There are so many employee engagement strategies, models, and ideas on improving employee satisfaction it’s easy to get lost in the whirlwind of information. Let’s take a step back and look at what is employee engagement definition, from the perspective of the employee, organization, and customer.
Employee engagement definition
What is employee’s engagement definition?
First off, what is engagement? Engagement is defined as:
Being involved in an activity. Being greatly interested: committed
Those terms are broad. They might not mean much to an HR manager who’s looking to impassion their workforce through engagement. In fact, that’s exactly how we define engagement. Engaged employees consider their work, their passion. They put their energy and creativity into what they do. They have pride in their work, and at the same time find energy and joy from both the process and end result.
The benefits od employee engagement
Global Employee Engagement Index™
A comprehensive overview of employee engagement with benchmarks from 57 countries with essential lessons for your HR strategy .Download
Employee engagement is passion
Just like other passions – travel, food, family & friends, relationships – engagement in employement has three defining characteristics.
- Time flies – time will slip by for people deeply engaged in their work
- Work gives energy – it keeps you going, and doesn’t drain you
- Ample motivation – employees want to do their work everyday
Now that we’ve seen what is employee engagement definition, let’s look at why this matters for an organization. We can talk about added value, ROI, key performance indicators – all important factors for delving into employee engagement research. However, at the core of the matter is the importance of the human factor, and that can be split into three categories: the employee, the organization, and the customer.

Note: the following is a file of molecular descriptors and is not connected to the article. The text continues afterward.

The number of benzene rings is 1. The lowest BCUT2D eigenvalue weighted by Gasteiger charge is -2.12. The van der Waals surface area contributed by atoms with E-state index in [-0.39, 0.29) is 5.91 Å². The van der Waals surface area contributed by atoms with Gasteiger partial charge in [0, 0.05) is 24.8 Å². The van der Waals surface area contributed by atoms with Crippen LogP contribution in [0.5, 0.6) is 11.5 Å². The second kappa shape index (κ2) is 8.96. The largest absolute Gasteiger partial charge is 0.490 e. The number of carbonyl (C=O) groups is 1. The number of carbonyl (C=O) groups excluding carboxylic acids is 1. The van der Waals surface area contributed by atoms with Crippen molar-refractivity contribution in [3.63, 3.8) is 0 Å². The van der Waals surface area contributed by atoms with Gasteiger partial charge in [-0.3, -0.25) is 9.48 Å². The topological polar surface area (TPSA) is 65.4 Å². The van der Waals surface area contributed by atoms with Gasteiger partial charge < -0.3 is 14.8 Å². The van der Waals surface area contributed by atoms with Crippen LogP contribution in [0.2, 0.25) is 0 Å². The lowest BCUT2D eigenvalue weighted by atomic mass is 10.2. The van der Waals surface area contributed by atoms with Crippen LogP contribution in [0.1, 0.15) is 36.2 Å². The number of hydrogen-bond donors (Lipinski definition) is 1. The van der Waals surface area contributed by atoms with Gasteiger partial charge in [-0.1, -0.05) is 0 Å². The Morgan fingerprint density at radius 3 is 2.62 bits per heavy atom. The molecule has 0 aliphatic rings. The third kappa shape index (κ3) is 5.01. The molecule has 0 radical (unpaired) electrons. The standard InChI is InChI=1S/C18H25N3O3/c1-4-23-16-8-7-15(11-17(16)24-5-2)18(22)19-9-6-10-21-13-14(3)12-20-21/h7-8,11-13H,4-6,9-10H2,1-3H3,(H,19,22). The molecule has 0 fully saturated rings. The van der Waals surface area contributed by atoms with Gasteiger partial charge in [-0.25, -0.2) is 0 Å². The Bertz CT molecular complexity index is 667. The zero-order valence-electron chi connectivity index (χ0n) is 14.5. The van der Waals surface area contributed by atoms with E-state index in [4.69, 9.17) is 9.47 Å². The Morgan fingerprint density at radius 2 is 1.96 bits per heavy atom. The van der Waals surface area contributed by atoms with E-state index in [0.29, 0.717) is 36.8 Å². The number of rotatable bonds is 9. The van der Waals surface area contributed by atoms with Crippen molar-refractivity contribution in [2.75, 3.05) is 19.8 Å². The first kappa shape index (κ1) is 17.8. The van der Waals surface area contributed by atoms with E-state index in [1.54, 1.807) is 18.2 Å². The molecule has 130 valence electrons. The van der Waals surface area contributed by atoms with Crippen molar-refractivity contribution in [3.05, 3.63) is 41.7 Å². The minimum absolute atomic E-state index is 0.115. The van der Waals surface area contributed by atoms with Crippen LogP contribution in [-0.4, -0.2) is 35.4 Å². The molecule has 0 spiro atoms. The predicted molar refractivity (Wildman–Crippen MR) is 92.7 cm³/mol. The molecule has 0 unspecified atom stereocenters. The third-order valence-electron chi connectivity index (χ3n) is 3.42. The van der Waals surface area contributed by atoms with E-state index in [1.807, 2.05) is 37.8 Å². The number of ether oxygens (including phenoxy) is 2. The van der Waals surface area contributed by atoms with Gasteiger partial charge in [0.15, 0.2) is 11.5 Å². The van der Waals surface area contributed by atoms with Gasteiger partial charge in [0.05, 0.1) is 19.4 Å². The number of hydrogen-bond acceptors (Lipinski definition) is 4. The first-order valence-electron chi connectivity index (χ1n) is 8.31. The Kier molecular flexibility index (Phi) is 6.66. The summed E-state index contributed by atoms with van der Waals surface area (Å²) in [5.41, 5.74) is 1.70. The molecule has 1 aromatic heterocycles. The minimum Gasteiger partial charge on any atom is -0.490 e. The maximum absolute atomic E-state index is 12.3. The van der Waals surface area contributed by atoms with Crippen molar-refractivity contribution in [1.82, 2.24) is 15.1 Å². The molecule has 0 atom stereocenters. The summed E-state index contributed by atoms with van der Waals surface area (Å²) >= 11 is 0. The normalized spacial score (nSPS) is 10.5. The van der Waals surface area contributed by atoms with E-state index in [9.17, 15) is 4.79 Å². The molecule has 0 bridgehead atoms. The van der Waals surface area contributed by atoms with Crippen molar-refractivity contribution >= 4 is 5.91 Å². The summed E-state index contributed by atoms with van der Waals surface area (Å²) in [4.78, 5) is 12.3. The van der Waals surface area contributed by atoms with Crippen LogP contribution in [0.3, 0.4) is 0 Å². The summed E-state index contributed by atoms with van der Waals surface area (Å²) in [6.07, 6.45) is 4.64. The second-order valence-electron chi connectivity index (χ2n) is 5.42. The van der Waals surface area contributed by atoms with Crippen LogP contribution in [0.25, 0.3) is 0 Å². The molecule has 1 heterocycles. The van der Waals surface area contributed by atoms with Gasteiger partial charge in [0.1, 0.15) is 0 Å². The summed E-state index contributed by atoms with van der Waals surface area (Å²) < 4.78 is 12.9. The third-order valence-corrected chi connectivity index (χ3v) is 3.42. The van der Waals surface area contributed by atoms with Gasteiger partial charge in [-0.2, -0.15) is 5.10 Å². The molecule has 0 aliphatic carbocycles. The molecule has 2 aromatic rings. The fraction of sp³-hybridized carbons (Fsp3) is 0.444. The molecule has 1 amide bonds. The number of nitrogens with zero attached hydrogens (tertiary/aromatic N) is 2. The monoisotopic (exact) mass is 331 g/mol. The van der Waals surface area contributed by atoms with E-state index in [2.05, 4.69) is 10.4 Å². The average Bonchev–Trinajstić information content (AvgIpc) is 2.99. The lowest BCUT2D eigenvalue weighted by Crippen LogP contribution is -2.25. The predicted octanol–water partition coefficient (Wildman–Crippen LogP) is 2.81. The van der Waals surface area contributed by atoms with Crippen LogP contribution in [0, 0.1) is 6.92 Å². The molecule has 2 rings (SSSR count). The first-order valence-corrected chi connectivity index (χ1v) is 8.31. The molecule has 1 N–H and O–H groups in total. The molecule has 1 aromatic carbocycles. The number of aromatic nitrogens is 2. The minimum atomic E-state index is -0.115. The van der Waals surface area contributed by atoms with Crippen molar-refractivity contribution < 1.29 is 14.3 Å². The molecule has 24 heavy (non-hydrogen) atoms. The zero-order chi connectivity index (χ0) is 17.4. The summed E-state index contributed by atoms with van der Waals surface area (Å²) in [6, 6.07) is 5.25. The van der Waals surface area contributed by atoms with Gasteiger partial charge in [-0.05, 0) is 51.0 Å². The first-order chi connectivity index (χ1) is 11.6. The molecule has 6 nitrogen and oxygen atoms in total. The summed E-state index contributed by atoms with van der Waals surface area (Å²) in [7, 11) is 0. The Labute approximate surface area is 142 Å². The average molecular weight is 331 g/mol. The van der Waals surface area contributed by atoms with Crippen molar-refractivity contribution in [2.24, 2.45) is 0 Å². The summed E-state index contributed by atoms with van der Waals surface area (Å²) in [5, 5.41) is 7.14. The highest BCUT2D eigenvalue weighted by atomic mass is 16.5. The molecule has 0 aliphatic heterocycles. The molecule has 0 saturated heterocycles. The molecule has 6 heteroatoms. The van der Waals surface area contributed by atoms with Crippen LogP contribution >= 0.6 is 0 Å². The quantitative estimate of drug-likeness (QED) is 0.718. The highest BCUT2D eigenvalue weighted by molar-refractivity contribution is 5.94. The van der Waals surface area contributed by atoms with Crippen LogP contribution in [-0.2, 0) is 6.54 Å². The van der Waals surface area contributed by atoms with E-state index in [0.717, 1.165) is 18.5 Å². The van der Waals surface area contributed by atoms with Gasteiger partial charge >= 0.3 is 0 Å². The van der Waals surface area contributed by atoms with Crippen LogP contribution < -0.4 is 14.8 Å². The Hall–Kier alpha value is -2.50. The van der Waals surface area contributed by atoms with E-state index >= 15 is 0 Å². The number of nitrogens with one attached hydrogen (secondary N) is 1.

We’ve already defined how engaged employees bring passion to their job – and similarly, also to their work space and colleagues, being more productive and making better use of company resources. Not only this, engaged employees act as boots-on-the-ground advocates for their work and are happier in their daily lives (source).
For the organization, simply put, and engaged workforce increases employee retention and loyalty. If employees are engaged, they’re less likely to leave or be tempted to look for jobs outside the organization. Also, high employee engagement is linked to increased profitability and business performance.
Customers will experience better service by engaged employees, resulting in better customer retention and increased spending. Build strong, lasting relationships with your customers through partnerships, and do so with a workforce that will go beyond their normal call of duties to support the customer.
How to gather feedback from your employees
The step-by-step guide to creating your employee engagement survey.Download
How do you drive employee engagement?
Building the framework for an employee engagement strategy isn’t an overnight task. It might take some time, but here’s a couple tips on how to get started and drive your employee engagement.
C-level and management
There’s a direct link between employee engagement and c-level management. When researched, we found that when employees have confidence in the c-level direction, they are nine times more likely to be engaged in work and committed to the organization. Without management buy-in on engagement, driving workforce engagement is ineffective and often futile.
Start with baseline measurement
To be able to improve engagement, measurements must be performed to create a benchmark, or a jumping off point to the process of further engaging a workforce. This can be done with companywide surveys, feedback sessions, or monitoring behavior to get a clear idea of the level of engagement within the organization.
Education and implementation
Once a benchmark has been set, a variety of actions can be taken to help improve employee engagement. Creating opportunities for education through workshops, and establishing an open environment for feedback collection, and maintaining clear communication across all levels of the organization are viable steps for improvement in workforce engagement.
Don’t drop the ball!
Follow up on all the efforts put into driving workforce engagement, by continuously monitoring engagement levels, and refining the processes.
The difference between engagement & committment
A common misconception means employee engagement doesn’t mean that an employee has a bond with the company they work for. An employee can be engaged with their work, but can easily leave to do the same work elsewhere. The bond between the company and employee falls under employee commitment.
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